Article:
Executive Order Mandates Reexamination of Short-Term Health Care Coverage Limits

The White House has issued an Executive Order (EO) directing the Department of Labor (DOL) to implement rules and regulations permitting small business as well as individuals to purchase health insurance coverage through association health plans (AHPs). The EO would also direct the DOL and the Internal Revenue Service to reexamine a regulation implemented under the previous administration that restricts short-term health insurance coverage to 90 days with no option for renewal. 
“NAIFA has strongly encouraged federal regulators to extend the Affordable Care Act’s three-month time limit on short-term health insurance, and we are pleased to see the president’s executive order calls on the IRS and DOL to review the limit,” said NAIFA CEO Kevin Mayeux. “Allowing consumers to purchase short-term plans for a longer period of time allows greater flexibility and access to coverage, especially for those facing transitional periods. People between jobs or waiting for coverage to begin at a new job or to obtain coverage during an open enrollment period may particularly benefit from short-term policies.”
Prior to the 90-day limit, short-term health insurance plans could provide low-cost coverage for up to a year, although it was not compliant with the Affordable Care Act’s (ACA) minimum coverage requirements. 
NAIFA comments to the federal agencies that implemented this rule argued that restricting these plans to only 90 days could result in consumers not being able to obtain necessary health insurance coverage while they wait for the next open enrollment period to purchase a policy compliant with the ACA. If a consumer’s ACA-compliant coverage is canceled as a result of an unpaid premium payment, the consumer may have to wait until the next open enrollment period which could well exceed 3 months. Short-term coverage can play a critical role in ensuring that consumers do not suffer a gap in their insurance coverage.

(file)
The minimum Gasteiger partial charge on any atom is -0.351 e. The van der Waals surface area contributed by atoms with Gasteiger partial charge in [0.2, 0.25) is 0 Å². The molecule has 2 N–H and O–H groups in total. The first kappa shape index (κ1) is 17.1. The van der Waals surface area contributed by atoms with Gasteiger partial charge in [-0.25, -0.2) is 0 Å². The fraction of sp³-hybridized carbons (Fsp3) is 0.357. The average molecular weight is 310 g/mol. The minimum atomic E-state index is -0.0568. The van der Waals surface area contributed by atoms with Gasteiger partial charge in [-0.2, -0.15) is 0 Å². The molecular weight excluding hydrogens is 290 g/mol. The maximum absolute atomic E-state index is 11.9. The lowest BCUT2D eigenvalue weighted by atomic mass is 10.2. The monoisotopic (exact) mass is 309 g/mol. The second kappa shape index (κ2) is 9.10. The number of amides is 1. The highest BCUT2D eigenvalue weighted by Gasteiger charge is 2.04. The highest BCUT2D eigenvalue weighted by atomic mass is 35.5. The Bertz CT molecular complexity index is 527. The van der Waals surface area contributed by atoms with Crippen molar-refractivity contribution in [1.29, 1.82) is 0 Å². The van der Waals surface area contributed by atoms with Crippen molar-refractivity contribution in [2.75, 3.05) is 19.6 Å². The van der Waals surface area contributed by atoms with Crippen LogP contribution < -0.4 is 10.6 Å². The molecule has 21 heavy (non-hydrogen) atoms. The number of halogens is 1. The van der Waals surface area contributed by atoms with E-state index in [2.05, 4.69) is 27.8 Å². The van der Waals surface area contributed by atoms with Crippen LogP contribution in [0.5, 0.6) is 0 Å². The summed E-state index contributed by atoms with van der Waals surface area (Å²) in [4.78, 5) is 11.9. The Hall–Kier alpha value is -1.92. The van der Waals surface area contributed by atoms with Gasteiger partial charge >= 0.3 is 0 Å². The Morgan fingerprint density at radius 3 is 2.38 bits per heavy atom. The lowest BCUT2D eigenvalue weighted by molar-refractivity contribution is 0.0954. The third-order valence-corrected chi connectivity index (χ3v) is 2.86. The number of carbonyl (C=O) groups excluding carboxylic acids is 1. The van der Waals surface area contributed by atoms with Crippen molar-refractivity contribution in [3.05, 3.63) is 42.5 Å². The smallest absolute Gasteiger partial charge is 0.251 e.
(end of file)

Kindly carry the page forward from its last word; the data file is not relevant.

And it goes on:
While NAIFA supports review of the 90-day restriction on short-term plans, the association has concerns about other provisions in the executive order. Unlike traditional employer-sponsored group insurance coverage, AHPs would be self-insured and may be permitted to sell across state lines. NAIFA, as well as other industry associations and many state insurance regulators, are concerned about the potential adverse effects this proposal may have on the health insurance markets.  AHPs could enable employers to “cherry pick” only healthier employees to participate in the risk pool, potentially resulting in an unbalanced small group health insurance market that will lead to higher costs for those businesses that have mostly older and less healthy employees.
The DOL will soon prepare draft regulations to implement the executive order and will be opening a public comment period that will allow NAIFA to provide input. NAIFA looks forward to working with the administration and Congress to help lower health care costs and ensure coverage is available to all citizens—without jeopardizing the high quality of care American consumers expect.
NAIFA has developed principles that support a workable solution to our health care problems, and we encourage you to read them on our website.
  • Posted October 12, 2017 IN

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